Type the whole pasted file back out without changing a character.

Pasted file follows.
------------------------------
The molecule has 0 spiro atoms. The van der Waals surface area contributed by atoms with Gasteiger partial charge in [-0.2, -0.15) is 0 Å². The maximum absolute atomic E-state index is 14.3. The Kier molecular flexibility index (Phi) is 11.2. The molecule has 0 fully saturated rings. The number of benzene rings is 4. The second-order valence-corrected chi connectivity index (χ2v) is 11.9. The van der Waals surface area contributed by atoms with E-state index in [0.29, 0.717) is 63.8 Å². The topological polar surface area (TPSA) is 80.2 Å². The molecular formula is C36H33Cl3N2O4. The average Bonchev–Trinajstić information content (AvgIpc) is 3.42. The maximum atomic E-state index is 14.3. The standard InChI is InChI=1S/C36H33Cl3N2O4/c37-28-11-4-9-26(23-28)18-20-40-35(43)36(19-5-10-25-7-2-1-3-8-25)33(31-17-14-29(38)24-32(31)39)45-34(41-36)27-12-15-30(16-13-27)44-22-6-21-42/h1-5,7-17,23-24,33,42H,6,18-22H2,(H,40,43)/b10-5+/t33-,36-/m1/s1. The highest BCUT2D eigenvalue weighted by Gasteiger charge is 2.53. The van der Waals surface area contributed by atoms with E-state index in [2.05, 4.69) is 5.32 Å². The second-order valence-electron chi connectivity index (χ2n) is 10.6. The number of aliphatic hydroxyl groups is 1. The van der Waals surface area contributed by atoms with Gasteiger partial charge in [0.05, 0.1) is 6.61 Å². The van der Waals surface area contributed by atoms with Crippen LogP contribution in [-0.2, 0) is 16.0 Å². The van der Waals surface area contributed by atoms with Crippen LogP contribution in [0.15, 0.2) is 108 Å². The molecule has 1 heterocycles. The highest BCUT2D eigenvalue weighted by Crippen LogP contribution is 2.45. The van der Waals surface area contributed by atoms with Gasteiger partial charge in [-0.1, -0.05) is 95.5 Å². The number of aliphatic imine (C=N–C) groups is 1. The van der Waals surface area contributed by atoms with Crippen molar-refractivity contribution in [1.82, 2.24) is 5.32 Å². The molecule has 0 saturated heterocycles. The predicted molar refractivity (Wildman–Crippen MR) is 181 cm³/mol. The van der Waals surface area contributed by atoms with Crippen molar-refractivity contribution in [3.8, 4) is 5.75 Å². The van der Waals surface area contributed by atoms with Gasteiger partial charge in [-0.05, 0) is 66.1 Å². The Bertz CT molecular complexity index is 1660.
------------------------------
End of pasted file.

The molecule has 0 spiro atoms. The van der Waals surface area contributed by atoms with Gasteiger partial charge in [-0.2, -0.15) is 0 Å². The maximum absolute atomic E-state index is 14.3. The Kier molecular flexibility index (Phi) is 11.2. The molecule has 0 fully saturated rings. The number of benzene rings is 4. The second-order valence-corrected chi connectivity index (χ2v) is 11.9. The van der Waals surface area contributed by atoms with E-state index in [0.29, 0.717) is 63.8 Å². The topological polar surface area (TPSA) is 80.2 Å². The molecular formula is C36H33Cl3N2O4. The average Bonchev–Trinajstić information content (AvgIpc) is 3.42. The maximum atomic E-state index is 14.3. The standard InChI is InChI=1S/C36H33Cl3N2O4/c37-28-11-4-9-26(23-28)18-20-40-35(43)36(19-5-10-25-7-2-1-3-8-25)33(31-17-14-29(38)24-32(31)39)45-34(41-36)27-12-15-30(16-13-27)44-22-6-21-42/h1-5,7-17,23-24,33,42H,6,18-22H2,(H,40,43)/b10-5+/t33-,36-/m1/s1. The highest BCUT2D eigenvalue weighted by Gasteiger charge is 2.53. The van der Waals surface area contributed by atoms with E-state index in [2.05, 4.69) is 5.32 Å². The second-order valence-electron chi connectivity index (χ2n) is 10.6. The number of aliphatic hydroxyl groups is 1. The van der Waals surface area contributed by atoms with Gasteiger partial charge in [0.05, 0.1) is 6.61 Å². The van der Waals surface area contributed by atoms with Crippen LogP contribution in [-0.2, 0) is 16.0 Å². The van der Waals surface area contributed by atoms with Crippen LogP contribution in [0.15, 0.2) is 108 Å². The molecule has 1 heterocycles. The highest BCUT2D eigenvalue weighted by Crippen LogP contribution is 2.45. The van der Waals surface area contributed by atoms with Gasteiger partial charge in [-0.1, -0.05) is 95.5 Å². The number of aliphatic imine (C=N–C) groups is 1. The van der Waals surface area contributed by atoms with Crippen molar-refractivity contribution in [1.82, 2.24) is 5.32 Å². The molecule has 0 saturated heterocycles. The predicted molar refractivity (Wildman–Crippen MR) is 181 cm³/mol. The van der Waals surface area contributed by atoms with Crippen molar-refractivity contribution in [3.8, 4) is 5.75 Å². The van der Waals surface area contributed by atoms with Gasteiger partial charge in [-0.05, 0) is 66.1 Å². The Bertz CT molecular complexity index is 1660.